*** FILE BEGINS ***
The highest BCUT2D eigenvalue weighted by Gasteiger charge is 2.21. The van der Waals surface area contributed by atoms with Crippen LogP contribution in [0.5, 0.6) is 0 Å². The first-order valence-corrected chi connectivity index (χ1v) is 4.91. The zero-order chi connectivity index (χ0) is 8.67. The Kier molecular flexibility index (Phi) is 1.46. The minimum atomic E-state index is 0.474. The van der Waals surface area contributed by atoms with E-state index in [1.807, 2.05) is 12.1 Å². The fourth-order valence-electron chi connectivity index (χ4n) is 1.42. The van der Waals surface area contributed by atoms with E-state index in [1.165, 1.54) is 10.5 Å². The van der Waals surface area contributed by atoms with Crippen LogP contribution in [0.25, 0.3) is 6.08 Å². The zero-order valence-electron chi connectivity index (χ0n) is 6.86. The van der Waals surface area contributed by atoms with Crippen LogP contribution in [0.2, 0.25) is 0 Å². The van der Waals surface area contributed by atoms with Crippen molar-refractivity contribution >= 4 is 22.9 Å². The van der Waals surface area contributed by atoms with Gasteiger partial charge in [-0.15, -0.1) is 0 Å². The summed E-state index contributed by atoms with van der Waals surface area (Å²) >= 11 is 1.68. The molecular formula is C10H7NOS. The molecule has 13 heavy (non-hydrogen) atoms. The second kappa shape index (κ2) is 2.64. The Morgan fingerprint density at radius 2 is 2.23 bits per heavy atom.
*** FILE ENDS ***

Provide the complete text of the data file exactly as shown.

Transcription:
The highest BCUT2D eigenvalue weighted by Gasteiger charge is 2.21. The van der Waals surface area contributed by atoms with Crippen LogP contribution in [0.5, 0.6) is 0 Å². The first-order valence-corrected chi connectivity index (χ1v) is 4.91. The zero-order chi connectivity index (χ0) is 8.67. The Kier molecular flexibility index (Phi) is 1.46. The minimum atomic E-state index is 0.474. The van der Waals surface area contributed by atoms with E-state index in [1.807, 2.05) is 12.1 Å². The fourth-order valence-electron chi connectivity index (χ4n) is 1.42. The van der Waals surface area contributed by atoms with E-state index in [1.165, 1.54) is 10.5 Å². The van der Waals surface area contributed by atoms with Crippen LogP contribution in [0.25, 0.3) is 6.08 Å². The zero-order valence-electron chi connectivity index (χ0n) is 6.86. The van der Waals surface area contributed by atoms with Crippen LogP contribution in [0.2, 0.25) is 0 Å². The van der Waals surface area contributed by atoms with Crippen molar-refractivity contribution >= 4 is 22.9 Å². The van der Waals surface area contributed by atoms with Gasteiger partial charge in [-0.15, -0.1) is 0 Å². The summed E-state index contributed by atoms with van der Waals surface area (Å²) >= 11 is 1.68. The molecular formula is C10H7NOS. The molecule has 13 heavy (non-hydrogen) atoms. The second kappa shape index (κ2) is 2.64. The Morgan fingerprint density at radius 2 is 2.23 bits per heavy atom.